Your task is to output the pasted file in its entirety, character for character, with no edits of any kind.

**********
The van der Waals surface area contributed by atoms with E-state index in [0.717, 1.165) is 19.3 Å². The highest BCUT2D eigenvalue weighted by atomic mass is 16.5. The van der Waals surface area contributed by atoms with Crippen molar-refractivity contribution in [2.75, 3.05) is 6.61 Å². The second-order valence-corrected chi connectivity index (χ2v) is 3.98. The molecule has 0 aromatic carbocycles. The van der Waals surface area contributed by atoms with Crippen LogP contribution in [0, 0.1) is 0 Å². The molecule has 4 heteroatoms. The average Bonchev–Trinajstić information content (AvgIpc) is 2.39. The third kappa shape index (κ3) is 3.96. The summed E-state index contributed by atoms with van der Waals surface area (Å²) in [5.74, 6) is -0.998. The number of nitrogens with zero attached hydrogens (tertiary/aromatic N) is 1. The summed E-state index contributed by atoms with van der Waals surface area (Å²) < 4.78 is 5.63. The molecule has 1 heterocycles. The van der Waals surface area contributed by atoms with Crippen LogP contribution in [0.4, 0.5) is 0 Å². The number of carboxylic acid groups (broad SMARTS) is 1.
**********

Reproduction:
The van der Waals surface area contributed by atoms with E-state index in [0.717, 1.165) is 19.3 Å². The highest BCUT2D eigenvalue weighted by atomic mass is 16.5. The van der Waals surface area contributed by atoms with Crippen molar-refractivity contribution in [2.75, 3.05) is 6.61 Å². The second-order valence-corrected chi connectivity index (χ2v) is 3.98. The molecule has 0 aromatic carbocycles. The van der Waals surface area contributed by atoms with Crippen LogP contribution in [0, 0.1) is 0 Å². The molecule has 4 heteroatoms. The average Bonchev–Trinajstić information content (AvgIpc) is 2.39. The third kappa shape index (κ3) is 3.96. The summed E-state index contributed by atoms with van der Waals surface area (Å²) in [5.74, 6) is -0.998. The number of nitrogens with zero attached hydrogens (tertiary/aromatic N) is 1. The summed E-state index contributed by atoms with van der Waals surface area (Å²) < 4.78 is 5.63. The molecule has 1 heterocycles. The van der Waals surface area contributed by atoms with Crippen LogP contribution in [0.4, 0.5) is 0 Å². The number of carboxylic acid groups (broad SMARTS) is 1.